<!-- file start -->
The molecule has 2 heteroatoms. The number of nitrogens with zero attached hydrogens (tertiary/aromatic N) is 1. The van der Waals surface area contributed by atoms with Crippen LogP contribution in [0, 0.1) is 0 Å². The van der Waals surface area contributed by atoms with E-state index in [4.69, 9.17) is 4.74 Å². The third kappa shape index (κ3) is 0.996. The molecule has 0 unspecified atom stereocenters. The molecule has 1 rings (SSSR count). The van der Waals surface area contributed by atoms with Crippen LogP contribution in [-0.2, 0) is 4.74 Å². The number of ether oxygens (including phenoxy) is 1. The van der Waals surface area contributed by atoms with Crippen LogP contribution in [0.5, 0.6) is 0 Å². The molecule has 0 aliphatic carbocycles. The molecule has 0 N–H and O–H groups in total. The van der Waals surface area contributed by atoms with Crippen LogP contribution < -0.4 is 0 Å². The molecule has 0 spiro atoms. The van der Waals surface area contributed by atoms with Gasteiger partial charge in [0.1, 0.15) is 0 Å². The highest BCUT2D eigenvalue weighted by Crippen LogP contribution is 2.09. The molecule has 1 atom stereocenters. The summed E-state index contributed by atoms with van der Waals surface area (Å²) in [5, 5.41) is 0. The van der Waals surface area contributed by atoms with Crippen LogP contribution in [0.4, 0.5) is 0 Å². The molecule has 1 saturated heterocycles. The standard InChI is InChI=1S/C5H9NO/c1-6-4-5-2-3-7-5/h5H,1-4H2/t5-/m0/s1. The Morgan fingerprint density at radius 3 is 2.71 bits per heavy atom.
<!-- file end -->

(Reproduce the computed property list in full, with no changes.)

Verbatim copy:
The molecule has 2 heteroatoms. The number of nitrogens with zero attached hydrogens (tertiary/aromatic N) is 1. The van der Waals surface area contributed by atoms with Crippen LogP contribution in [0, 0.1) is 0 Å². The van der Waals surface area contributed by atoms with E-state index in [4.69, 9.17) is 4.74 Å². The third kappa shape index (κ3) is 0.996. The molecule has 0 unspecified atom stereocenters. The molecule has 1 rings (SSSR count). The van der Waals surface area contributed by atoms with Crippen LogP contribution in [-0.2, 0) is 4.74 Å². The number of ether oxygens (including phenoxy) is 1. The van der Waals surface area contributed by atoms with Crippen LogP contribution in [0.5, 0.6) is 0 Å². The molecule has 0 aliphatic carbocycles. The molecule has 0 N–H and O–H groups in total. The van der Waals surface area contributed by atoms with Crippen LogP contribution < -0.4 is 0 Å². The molecule has 0 spiro atoms. The van der Waals surface area contributed by atoms with Gasteiger partial charge in [0.1, 0.15) is 0 Å². The highest BCUT2D eigenvalue weighted by Crippen LogP contribution is 2.09. The molecule has 1 atom stereocenters. The summed E-state index contributed by atoms with van der Waals surface area (Å²) in [5, 5.41) is 0. The van der Waals surface area contributed by atoms with Crippen LogP contribution in [0.4, 0.5) is 0 Å². The molecule has 1 saturated heterocycles. The standard InChI is InChI=1S/C5H9NO/c1-6-4-5-2-3-7-5/h5H,1-4H2/t5-/m0/s1. The Morgan fingerprint density at radius 3 is 2.71 bits per heavy atom.